To understand whether EIT is influenced by other factors when used as a weaning indicator, we closely observed the ABG and blood biochemistry results in the weaning success and weaning failure groups, both before and after successful weaning. The pH and HCO3 in the pre-SBT ABG showed important values during ventilator weaning. When the pH and HCO3- levels in the pre-SBT ABG were more alkaline, the weaning outcome tended to be more favorable. We theorize that this scenario shows the ability of the pulmonary tissue to balance the internal environment during the recovery phase of the disease, ie, compensatory activity for the acid–base imbalance triggered by the accumulation of acidic metabolites in the body. These findings were also reflected in the pre-SBT ALT levels and the post-SBT pH and PCO2.


As mentioned above, we believe that the existing evaluation system for ventilator weaning should be improved by the introduction of new indicators. In the present system, the indicators for ventilator weaning that reflect pulmonary ventilation are indirect (eg, ABG values and rapid shallow breathing indices). In this study, we demonstrate the better sensitivity and specificity of EIT as a tool for the direct observation of pulmonary ventilation status, especially using pre-SBT GI and SBT ROI2 as predictors. We assert that, by using these methods, clinicians could be aided to make more accurate judgments. An additional cohort study that explores the use of EIT versus the existing evaluation system would help provide more robust supporting evidence for the use of EIT in ventilator weaning.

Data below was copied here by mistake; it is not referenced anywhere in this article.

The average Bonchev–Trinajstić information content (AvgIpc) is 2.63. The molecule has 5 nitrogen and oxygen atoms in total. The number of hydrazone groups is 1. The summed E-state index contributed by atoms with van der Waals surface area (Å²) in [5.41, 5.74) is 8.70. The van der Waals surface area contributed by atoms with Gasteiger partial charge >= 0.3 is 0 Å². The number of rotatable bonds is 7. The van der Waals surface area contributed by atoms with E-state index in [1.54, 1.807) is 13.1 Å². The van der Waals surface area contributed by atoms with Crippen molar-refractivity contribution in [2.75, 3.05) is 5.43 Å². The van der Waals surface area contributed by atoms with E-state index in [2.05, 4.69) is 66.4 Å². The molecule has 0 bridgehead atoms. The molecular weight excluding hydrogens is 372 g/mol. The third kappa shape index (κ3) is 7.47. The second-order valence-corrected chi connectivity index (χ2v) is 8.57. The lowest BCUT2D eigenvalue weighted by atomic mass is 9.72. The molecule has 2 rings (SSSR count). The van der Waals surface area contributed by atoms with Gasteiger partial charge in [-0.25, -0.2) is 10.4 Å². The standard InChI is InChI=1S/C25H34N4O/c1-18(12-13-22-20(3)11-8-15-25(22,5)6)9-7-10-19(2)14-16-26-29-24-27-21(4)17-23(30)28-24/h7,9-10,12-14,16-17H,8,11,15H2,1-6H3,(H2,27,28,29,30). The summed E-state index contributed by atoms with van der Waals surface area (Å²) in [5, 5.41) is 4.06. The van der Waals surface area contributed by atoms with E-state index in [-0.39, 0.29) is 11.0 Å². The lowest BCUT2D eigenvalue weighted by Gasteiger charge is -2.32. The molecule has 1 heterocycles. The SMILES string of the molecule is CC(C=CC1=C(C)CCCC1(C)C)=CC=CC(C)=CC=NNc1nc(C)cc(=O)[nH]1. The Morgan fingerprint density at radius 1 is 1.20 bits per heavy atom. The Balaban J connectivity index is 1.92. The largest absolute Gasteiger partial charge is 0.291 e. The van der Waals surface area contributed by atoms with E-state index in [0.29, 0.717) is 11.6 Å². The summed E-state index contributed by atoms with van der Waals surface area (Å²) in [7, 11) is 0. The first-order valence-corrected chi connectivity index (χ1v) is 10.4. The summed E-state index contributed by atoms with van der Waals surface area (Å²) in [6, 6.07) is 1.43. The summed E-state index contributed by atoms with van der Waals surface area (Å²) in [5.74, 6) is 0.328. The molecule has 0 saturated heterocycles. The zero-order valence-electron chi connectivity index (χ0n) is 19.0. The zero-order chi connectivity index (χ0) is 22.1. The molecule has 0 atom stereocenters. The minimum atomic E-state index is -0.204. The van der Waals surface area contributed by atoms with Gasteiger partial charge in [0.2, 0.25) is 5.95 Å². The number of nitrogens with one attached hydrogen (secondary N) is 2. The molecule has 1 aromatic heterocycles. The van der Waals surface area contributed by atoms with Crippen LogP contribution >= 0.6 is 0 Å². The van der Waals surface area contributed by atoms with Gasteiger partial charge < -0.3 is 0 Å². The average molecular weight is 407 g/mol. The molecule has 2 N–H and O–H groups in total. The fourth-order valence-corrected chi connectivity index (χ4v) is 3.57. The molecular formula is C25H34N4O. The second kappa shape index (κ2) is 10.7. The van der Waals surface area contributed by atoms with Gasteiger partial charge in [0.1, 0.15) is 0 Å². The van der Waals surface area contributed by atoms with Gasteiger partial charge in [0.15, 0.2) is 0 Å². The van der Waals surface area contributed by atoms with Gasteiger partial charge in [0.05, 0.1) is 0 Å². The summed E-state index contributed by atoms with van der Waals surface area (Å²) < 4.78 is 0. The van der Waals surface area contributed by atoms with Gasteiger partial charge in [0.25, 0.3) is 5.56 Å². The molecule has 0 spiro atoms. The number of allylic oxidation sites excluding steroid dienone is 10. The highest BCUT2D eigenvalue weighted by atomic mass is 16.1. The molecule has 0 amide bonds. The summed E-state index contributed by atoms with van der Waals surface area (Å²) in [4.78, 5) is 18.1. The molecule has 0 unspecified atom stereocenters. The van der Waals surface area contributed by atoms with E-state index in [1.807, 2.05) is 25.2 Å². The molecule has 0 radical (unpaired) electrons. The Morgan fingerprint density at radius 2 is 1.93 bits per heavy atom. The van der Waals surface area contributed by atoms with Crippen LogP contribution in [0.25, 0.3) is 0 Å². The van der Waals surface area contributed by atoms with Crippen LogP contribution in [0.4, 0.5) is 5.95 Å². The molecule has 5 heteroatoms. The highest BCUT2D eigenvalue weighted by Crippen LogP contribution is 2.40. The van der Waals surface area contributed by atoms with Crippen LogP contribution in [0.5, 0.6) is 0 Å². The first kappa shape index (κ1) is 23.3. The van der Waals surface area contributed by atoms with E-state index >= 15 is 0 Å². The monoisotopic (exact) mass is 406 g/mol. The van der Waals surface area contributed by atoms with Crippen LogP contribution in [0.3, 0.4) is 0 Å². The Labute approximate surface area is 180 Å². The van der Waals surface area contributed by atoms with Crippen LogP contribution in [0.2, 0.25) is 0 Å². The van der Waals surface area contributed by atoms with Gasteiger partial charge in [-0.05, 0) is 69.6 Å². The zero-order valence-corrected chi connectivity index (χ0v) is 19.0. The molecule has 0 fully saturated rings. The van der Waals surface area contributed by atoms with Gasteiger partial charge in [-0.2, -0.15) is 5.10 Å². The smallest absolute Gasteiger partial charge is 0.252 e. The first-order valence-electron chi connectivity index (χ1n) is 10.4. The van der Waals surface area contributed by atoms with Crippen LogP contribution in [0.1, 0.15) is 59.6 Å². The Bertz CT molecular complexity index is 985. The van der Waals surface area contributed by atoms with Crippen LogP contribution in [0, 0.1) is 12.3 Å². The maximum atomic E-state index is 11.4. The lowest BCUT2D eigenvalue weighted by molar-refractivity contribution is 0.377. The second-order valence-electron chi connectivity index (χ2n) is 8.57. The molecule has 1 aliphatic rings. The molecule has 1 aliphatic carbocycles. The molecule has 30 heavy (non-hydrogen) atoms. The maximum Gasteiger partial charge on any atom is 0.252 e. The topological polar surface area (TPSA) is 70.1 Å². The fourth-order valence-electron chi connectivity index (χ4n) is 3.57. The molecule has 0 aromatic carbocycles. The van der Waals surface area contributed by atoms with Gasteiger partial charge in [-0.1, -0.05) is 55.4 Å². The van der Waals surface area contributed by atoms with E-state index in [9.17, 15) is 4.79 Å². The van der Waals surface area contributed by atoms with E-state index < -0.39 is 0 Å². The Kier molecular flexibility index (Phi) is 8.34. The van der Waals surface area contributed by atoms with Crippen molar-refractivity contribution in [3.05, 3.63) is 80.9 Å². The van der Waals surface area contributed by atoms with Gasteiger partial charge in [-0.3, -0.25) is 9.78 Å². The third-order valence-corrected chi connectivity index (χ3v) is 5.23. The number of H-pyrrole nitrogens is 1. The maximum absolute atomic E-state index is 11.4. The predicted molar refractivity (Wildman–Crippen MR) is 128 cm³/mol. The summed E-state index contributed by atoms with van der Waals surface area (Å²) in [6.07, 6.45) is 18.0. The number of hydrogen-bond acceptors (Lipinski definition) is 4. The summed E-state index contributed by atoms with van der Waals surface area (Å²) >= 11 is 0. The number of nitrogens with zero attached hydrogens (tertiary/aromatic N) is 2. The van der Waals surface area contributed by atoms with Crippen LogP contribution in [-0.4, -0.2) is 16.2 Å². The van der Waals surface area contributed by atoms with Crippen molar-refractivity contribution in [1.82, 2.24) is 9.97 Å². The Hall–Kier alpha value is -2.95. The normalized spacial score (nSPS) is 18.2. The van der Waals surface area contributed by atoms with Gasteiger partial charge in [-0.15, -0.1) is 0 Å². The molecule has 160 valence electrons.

Ethics Approval and Consent to Participate

This study was conducted with approval from the Ethics Committee of Beijing Luhe Hospital, Capital Medical University, approval number 2018LH-KS-015. This study was conducted in accordance with the declaration of Helsinki. Written informed consent was obtained from all participants.


This study was funded by Science and Technology Committee of Tongzhou District, Beijing City. (Grant Number: KJ2018CX009-20). The funding body had no role in the design of the study and collection, analysis, and interpretation of data and in writing the manuscript.


The authors report no conflicts of interest in this work.